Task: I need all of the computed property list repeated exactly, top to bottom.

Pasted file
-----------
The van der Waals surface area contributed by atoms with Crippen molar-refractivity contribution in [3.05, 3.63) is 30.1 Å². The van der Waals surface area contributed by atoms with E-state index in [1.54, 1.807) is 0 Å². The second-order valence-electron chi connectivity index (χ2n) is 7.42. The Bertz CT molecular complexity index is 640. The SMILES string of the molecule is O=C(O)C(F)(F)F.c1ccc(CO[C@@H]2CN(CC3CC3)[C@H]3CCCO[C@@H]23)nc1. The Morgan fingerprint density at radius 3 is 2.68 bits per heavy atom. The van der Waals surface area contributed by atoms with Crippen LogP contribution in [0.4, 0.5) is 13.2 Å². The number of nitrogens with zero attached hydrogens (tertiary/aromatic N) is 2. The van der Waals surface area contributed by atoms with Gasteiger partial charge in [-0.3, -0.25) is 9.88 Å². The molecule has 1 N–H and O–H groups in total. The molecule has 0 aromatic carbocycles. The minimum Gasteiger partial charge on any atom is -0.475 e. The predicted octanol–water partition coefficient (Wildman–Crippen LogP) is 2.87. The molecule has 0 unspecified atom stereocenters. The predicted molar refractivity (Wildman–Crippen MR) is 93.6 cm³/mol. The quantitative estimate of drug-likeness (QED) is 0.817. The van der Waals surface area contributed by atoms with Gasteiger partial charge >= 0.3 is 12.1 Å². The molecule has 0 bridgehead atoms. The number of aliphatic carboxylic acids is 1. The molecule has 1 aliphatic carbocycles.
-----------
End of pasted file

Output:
The van der Waals surface area contributed by atoms with Crippen molar-refractivity contribution in [3.05, 3.63) is 30.1 Å². The van der Waals surface area contributed by atoms with E-state index in [1.54, 1.807) is 0 Å². The second-order valence-electron chi connectivity index (χ2n) is 7.42. The Bertz CT molecular complexity index is 640. The SMILES string of the molecule is O=C(O)C(F)(F)F.c1ccc(CO[C@@H]2CN(CC3CC3)[C@H]3CCCO[C@@H]23)nc1. The Morgan fingerprint density at radius 3 is 2.68 bits per heavy atom. The van der Waals surface area contributed by atoms with Crippen LogP contribution in [0.4, 0.5) is 13.2 Å². The number of nitrogens with zero attached hydrogens (tertiary/aromatic N) is 2. The van der Waals surface area contributed by atoms with Gasteiger partial charge in [-0.3, -0.25) is 9.88 Å². The molecule has 1 N–H and O–H groups in total. The molecule has 0 aromatic carbocycles. The minimum Gasteiger partial charge on any atom is -0.475 e. The predicted octanol–water partition coefficient (Wildman–Crippen LogP) is 2.87. The molecule has 0 unspecified atom stereocenters. The predicted molar refractivity (Wildman–Crippen MR) is 93.6 cm³/mol. The quantitative estimate of drug-likeness (QED) is 0.817. The van der Waals surface area contributed by atoms with Gasteiger partial charge >= 0.3 is 12.1 Å². The molecule has 0 bridgehead atoms. The number of aliphatic carboxylic acids is 1. The molecule has 1 aliphatic carbocycles.